Personal Reflections by Michael Amoia

Dad, what was he like?

"He was a very quiet and private man. In the clubhouse, he didn't say much, and the other players left him alone. But you knew he was their leader. He had custom-made suits, and always looked sharp. He even looked good in those baggy uniforms they wore back then. He used to drink coffee and smoke Chesterfields between innings, and a few times I had to run out to by him smokes. You were told by the Senators to treat all the players the same, but with DiMaggio, it was a different story... His family was Sicilian. After the games, he used to sign balls for me. I sold them outside the stadium for $1. That was a lot of money in those days. That's how we were paid. We had to ask the players to sign balls or broken bats."

What made him great?

"Instincts. He always seemed to do the right thing. You never saw him out of position in the outfield. He was quick as a cat. Strong arm. Didn't miss cutoff men. At bat, you never saw a smoother or quicker swing. Only Ted Williams was a better hitter. He could hit for power and for a high average. He was very graceful for a big man. He played each inning as if it were his last. I never saw him get angry."

Few of us could have such a childhood memory. It is said that youth is wasted on the young; however, in my father’s case, I would beg to differ.

“Where have you gone, Joe DiMaggio,

A nation turns its lonely eyes to you.”

--- “Mrs. Robinson” by Paul Simon and Art Garfunkel.

Steve Amoia can be contacted at

“When you come to a fork in the road, take it.” Lawrence “Yogi” Berra

New Member Biography
by Larry Bray

World Dragon Kenpo would like to extend a warm welcome to Larry Bray.

A little about myself. I live in Pennsylvania close to the Delaware border.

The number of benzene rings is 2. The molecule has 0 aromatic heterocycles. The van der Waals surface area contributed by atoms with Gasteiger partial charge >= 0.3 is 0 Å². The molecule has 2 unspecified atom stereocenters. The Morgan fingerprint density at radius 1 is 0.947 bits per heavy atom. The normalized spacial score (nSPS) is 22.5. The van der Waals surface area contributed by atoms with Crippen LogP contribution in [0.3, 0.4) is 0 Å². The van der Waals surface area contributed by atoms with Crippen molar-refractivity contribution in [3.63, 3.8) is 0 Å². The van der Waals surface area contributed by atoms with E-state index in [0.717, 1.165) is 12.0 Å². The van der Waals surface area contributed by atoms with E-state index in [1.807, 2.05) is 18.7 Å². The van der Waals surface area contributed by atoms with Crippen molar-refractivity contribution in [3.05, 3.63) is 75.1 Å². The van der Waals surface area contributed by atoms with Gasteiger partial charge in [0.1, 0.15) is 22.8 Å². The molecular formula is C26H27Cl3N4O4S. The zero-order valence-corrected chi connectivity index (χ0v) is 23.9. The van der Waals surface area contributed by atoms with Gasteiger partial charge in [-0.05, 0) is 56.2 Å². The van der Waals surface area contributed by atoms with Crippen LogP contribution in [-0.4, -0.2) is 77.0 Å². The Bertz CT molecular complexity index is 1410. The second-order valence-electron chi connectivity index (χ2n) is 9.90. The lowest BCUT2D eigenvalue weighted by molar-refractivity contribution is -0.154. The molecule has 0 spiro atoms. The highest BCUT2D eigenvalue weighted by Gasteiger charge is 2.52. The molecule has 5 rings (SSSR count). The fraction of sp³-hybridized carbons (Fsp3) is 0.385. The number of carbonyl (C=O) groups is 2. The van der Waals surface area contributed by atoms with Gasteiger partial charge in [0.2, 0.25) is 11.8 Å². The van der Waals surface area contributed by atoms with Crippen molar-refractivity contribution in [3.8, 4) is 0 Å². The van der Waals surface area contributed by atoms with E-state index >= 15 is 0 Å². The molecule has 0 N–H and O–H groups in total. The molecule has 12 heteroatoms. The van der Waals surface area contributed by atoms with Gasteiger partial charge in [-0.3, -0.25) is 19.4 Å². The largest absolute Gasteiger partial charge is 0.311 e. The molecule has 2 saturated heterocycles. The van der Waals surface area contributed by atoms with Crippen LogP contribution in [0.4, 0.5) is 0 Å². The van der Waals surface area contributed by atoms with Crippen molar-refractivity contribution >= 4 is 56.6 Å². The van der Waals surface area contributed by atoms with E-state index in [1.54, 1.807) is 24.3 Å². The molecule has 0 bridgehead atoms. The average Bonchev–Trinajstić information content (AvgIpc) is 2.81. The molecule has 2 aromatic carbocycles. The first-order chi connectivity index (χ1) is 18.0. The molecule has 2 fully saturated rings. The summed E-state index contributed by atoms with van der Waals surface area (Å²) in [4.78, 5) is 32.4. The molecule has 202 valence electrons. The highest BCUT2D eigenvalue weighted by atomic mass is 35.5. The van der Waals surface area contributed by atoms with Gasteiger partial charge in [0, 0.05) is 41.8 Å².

I am married with 3 children.

I am an IT Director for a marketing research company.

I am very involved with my local church.

I earned my black belt in Shotokan Karate about 5 years ago, but i am very much out of practice. I was looking to get back in shape and to pick up martial arts again. Specifically, I was looking for a program that was more functional and didn't focus on forms so much.

I found World Dragon Kenpo through a Google search.

Some background about Shotokan:

Shotokan karate is a traditional style that has its roots in Okinawa. The founder's name was Funakoshi. Funakoshi used the pen-name "Shoto" which means "pine waves." That's why the name of the style is Shotokan: "House of Funakoshi (pine waves)."

Shotokan has 3 main sections in training:

Kihon, which are the basics; kata, which are the forms; kumite, which is the sparring.

Shotokan is a "hard" martial art as it emphasizes strength and power of movement. Even the blocks are meant to be strikes at the same time, so that when you block a kick you are doing it with such force that you hurt the opponent’s leg.

Shotokan encourages ending an encounter with a single attack, so it is not a sport martial art. When a student gets to the level where they practice free sparring (jiyu kumite), they are allowed to execute any attack/defense including such things as kick to the throat. In the kumite, the attack is stopped just as contact is made to the target to avoid injury, and therefore padding is generally not used.